• Version Control: Docker allows you to version your application as a container image, making it easier to manage and roll back to previous versions.
  • Scaling: Docker containers are well-suited for horizontal scaling, enabling you to handle increased traffic by running multiple instances of your FastAPI application.

Building a Docker Image for FastAPI

To containerize a FastAPI application, you’ll need to create a Docker image. Here are the steps to do that:

1. Create a Dockerfile

In your project directory, create a file named Dockerfile (without any file extension). This file defines the steps to build your Docker image. Here’s a simple example:


# Use the official Python image as the base image
FROM python:3.9-slim

# Set the working directory inside the container

# Copy the requirements.txt file into the container
COPY requirements.txt .

# Install dependencies
RUN pip install --no-cache-dir -r requirements.txt

# Copy the rest of your application code into the container
COPY . .

# Expose port 80 (or the port your FastAPI app is running on)

# Command to run your FastAPI application
CMD ["uvicorn", "main:app", "--host", "", "--port", "80"]

2. Create a requirements.txt File

Ensure you have a requirements.txt file that lists all the Python dependencies required for your FastAPI application. You can generate this file using pip freeze:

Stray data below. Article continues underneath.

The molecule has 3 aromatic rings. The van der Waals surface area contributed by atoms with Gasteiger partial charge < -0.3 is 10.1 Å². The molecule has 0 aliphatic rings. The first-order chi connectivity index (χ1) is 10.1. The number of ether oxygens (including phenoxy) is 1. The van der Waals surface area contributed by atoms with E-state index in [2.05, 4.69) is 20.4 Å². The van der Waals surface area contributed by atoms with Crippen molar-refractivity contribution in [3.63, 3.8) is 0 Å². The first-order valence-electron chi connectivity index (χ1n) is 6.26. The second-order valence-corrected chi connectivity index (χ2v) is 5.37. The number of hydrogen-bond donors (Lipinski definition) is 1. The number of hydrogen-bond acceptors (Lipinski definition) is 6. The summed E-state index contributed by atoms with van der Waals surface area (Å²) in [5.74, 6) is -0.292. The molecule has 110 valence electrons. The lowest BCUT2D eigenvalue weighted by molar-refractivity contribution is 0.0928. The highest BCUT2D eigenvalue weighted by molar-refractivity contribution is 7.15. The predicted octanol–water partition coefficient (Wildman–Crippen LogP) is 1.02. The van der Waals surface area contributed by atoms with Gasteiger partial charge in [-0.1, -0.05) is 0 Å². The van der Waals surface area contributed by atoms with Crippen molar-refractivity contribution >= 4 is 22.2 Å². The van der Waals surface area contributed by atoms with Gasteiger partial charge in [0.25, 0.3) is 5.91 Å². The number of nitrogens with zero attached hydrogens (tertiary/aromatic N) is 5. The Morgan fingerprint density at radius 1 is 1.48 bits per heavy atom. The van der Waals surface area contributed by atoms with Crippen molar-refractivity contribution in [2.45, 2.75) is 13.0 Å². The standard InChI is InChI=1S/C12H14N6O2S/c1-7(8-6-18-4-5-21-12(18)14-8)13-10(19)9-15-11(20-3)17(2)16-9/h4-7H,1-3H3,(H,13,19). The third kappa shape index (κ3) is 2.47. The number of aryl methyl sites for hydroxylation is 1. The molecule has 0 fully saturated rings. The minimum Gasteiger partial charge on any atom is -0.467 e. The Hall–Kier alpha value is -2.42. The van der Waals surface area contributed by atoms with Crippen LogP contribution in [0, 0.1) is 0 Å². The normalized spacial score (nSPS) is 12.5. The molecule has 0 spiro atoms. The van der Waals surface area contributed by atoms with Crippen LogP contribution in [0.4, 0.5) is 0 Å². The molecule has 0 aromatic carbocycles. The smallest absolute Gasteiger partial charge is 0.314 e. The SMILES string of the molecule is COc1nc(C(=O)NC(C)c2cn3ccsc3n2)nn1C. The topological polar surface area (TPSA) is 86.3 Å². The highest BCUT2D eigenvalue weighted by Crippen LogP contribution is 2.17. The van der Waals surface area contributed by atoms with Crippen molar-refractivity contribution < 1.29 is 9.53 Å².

pip freeze > requirements.txt

3. Build the Docker Image

Navigate to your project directory in the terminal and run the following command to build your Docker image:

docker build -t fastapi-app .

The -t flag allows you to tag your image with a name (fastapi-app in this case).

4. Run the Docker Container

Once the image is built, you can run a Docker container from it:

docker run -p 80:80 fastapi-app

The -p flag maps port 80 inside the container to port 80 on your host machine.

5. Access Your FastAPI Application

Your FastAPI application is now running inside a Docker container. You can access it in your web browser or using tools like curl at http://localhost:80.

Docker Compose for Multi-Container Applications

For more complex applications that require multiple services (e.g., a database alongside your FastAPI app), Docker Compose is a powerful tool. You can define your entire application stack, including FastAPI, its dependencies, and any supporting services, in a docker-compose.yml file. Then, you can start your entire application stack with a single command:

Here’s an example docker-compose.yml file for running a FastAPI application along with a PostgreSQL database as a backend service. This assumes you have a FastAPI application with a PostgreSQL database as a dependency. You can modify it according to your specific requirements.